XII International Citrus Congress, Valencia, Spain; 01/2015
"Capillary electrophoresis SSCP (CE-SSCP), which has been used previously to detect mutations (Larsen et al., 2007), construct profiles of bacterial communities (Sen et al., 2008) and categorize isolates of influenza virus (Quinto and Wang, 2004), combines the potential of single-strand conformation analysis with the automation and standardization of electrophoresis run conditions. In this manner, CE-SSCP provides greater resolving power and increased sensitivity and also allows the simultaneous analysis of multiple samples (up to 96 in a single run) with a throughput of 100 samples per day, all without intensive labor (Jespersgaard et al., 2006). Recently, CE-SSCP has also been used to study plant-pathogenic viruses, allowing the quick characterization of CTV isolates (Raspagliesi et al., 2011) and the analysis of the spatial distribution of a Plum pox virus population (Dallot et al., 2008). "
[Show abstract][Hide abstract] ABSTRACT: Citrus tristeza virus (CTV) is the causal agent of tristeza disease, which is one of the most devastating diseases of citrus crops worldwide. This paper describes a method for the rapid detection and genotyping of naturally spreading CTV isolates. This method uses ELISA or dot-blot immunological tests to detect trees infected with CTV. The reaction wells or membrane spots for which there is a positive reaction are sequentially treated by (i) washing and elution of viral RNA from the trapped samples, (ii) one-step synthesis of cDNA and PCR and (iii) automated fluorescence-based capillary electrophoresis single-strand conformation polymorphism (CE-SSCP) analysis of amplification products. Comparative CE-SSCP results are presented for CTV RNA extracted directly from infected leaves and ELISA plates or from membranes. In the analyses of all of these RNA samples, the p18, p27 and p23 CTV genes were targeted for amplification. Specific profiles of forward and reverse strands were obtained from a group of eight CTV isolates collected in Sicily, each with distinct biological characteristics, which were analyzed using the conventional two-step procedure (immunological detection followed by CE-SSCP molecular characterization after RNA isolation) or in a continuous process of ELISA/CE-SSCP or dot-blot/CE-SSCP starting from infected plant material. The combined method is simple, highly sensitive and reproducible, thus allowing the processing of numerous field samples for a variety of epidemiological needs. The sequential processing of an ELISA or dot-blot/ELISA followed by CE-SSCP is expected to allow the rapid detection of recent CTV infections along with the simultaneous characterization of the genetic diversity and structure of the population of newly invading CTV.
"Effective methods for mutation screening in the coding region of SCN5A using CAE-SSCP [Hofman-Bang et al., 2006], DHPLC [Lai et al., 2005; Ning et al., 2003], or Melting Curve Analysis [Millat et al., 2009] have been described. Irrespective of the method used, it is important that the sensitivity and specificity of the method used is validated in the implementing laboratory [Jespersgaard et al., 2006]. "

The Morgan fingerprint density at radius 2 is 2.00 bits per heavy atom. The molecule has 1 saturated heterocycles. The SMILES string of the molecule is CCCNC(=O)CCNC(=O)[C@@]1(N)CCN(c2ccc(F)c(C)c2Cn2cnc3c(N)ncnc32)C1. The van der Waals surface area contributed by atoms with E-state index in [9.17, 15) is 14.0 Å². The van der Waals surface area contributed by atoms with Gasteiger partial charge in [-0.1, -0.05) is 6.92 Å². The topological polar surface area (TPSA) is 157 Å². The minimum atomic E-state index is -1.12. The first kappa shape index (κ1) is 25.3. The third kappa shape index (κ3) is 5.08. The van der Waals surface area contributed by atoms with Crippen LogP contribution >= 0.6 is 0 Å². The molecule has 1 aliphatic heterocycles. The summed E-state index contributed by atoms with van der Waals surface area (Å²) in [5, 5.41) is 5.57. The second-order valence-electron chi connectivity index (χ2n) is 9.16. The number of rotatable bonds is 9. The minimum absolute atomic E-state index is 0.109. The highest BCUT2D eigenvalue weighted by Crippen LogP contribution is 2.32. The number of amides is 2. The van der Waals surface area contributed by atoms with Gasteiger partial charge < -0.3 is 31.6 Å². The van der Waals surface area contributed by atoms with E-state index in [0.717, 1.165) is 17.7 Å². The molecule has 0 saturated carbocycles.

[Show abstract][Hide abstract] ABSTRACT: Brugada syndrome (BrS) is a condition characterized by a distinct ST-segment elevation in the right precordial leads of the electrocardiogram and, clinically, by an increased risk of cardiac arrhythmia and sudden death. The condition predominantly exhibits an autosomal dominant pattern of inheritance with an average prevalence of 5:10,000 worldwide. Currently, more than 100 mutations in seven genes have been associated with BrS. Loss-of-function mutations in SCN5A, which encodes the alpha-subunit of the Na(v)1.5 sodium ion channel conducting the depolarizing I(Na) current, causes 15-20% of BrS cases. A few mutations have been described in GPD1L, which encodes glycerol-3-phosphate dehydrogenase-1 like protein; CACNA1C, which encodes the alpha-subunit of the Ca(v)1.2 ion channel conducting the depolarizing I(L,Ca) current; CACNB2, which encodes the stimulating beta2-subunit of the Ca(v)1.2 ion channel; SCN1B and SCN3B, which, in the heart, encodes beta-subunits of the Na(v)1.5 sodium ion channel, and KCNE3, which encodes the ancillary inhibitory beta-subunit of several potassium channels including the Kv4.3 ion channel conducting the repolarizing potassium I(to) current. BrS exhibits variable expressivity, reduced penetrance, and "mixed phenotypes," where families contain members with BrS as well as long QT syndrome, atrial fibrillation, short QT syndrome, conduction disease, or structural heart disease, have also been described.
Human Mutation 07/2009; 30(9):1256-66. DOI:10.1002/humu.21066 · 5.14 Impact Factor
Data provided are for informational purposes only. Although carefully collected, accuracy cannot be guaranteed. The impact factor represents a rough estimation of the journal's impact factor and does not reflect the actual current impact factor. Publisher conditions are provided by RoMEO. Differing provisions from the publisher's actual policy or licence agreement may be applicable.